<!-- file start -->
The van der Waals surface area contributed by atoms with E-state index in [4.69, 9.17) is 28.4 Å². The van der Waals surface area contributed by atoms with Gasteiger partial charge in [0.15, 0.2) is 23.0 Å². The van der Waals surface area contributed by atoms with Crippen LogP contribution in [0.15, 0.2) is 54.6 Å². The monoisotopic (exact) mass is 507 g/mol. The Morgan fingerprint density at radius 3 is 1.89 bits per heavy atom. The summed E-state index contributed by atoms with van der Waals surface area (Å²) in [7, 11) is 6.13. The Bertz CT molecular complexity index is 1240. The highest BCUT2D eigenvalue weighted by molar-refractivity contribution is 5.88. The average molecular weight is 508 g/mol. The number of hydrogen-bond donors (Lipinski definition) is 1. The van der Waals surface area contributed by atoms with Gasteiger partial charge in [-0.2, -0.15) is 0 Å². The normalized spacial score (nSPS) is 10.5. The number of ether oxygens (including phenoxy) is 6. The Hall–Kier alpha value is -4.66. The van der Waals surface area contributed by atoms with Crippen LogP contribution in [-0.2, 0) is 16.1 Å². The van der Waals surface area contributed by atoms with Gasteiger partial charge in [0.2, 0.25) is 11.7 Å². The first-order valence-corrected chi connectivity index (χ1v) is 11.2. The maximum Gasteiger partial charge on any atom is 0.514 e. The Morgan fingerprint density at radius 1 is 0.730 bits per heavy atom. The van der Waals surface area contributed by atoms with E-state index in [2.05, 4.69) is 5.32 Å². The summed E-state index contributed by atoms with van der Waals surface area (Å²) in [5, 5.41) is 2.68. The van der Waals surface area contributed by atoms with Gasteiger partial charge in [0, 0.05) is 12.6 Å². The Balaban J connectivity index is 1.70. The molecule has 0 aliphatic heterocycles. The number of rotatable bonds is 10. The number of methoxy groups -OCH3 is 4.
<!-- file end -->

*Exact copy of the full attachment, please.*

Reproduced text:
The van der Waals surface area contributed by atoms with E-state index in [4.69, 9.17) is 28.4 Å². The van der Waals surface area contributed by atoms with Gasteiger partial charge in [0.15, 0.2) is 23.0 Å². The van der Waals surface area contributed by atoms with Crippen LogP contribution in [0.15, 0.2) is 54.6 Å². The monoisotopic (exact) mass is 507 g/mol. The Morgan fingerprint density at radius 3 is 1.89 bits per heavy atom. The summed E-state index contributed by atoms with van der Waals surface area (Å²) in [7, 11) is 6.13. The Bertz CT molecular complexity index is 1240. The highest BCUT2D eigenvalue weighted by molar-refractivity contribution is 5.88. The average molecular weight is 508 g/mol. The number of hydrogen-bond donors (Lipinski definition) is 1. The van der Waals surface area contributed by atoms with Gasteiger partial charge in [-0.2, -0.15) is 0 Å². The normalized spacial score (nSPS) is 10.5. The number of ether oxygens (including phenoxy) is 6. The Hall–Kier alpha value is -4.66. The van der Waals surface area contributed by atoms with Crippen LogP contribution in [-0.2, 0) is 16.1 Å². The van der Waals surface area contributed by atoms with Gasteiger partial charge in [0.2, 0.25) is 11.7 Å². The first-order valence-corrected chi connectivity index (χ1v) is 11.2. The maximum Gasteiger partial charge on any atom is 0.514 e. The Morgan fingerprint density at radius 1 is 0.730 bits per heavy atom. The van der Waals surface area contributed by atoms with E-state index in [2.05, 4.69) is 5.32 Å². The summed E-state index contributed by atoms with van der Waals surface area (Å²) in [5, 5.41) is 2.68. The van der Waals surface area contributed by atoms with Gasteiger partial charge in [0, 0.05) is 12.6 Å². The Balaban J connectivity index is 1.70. The molecule has 0 aliphatic heterocycles. The number of rotatable bonds is 10. The number of methoxy groups -OCH3 is 4.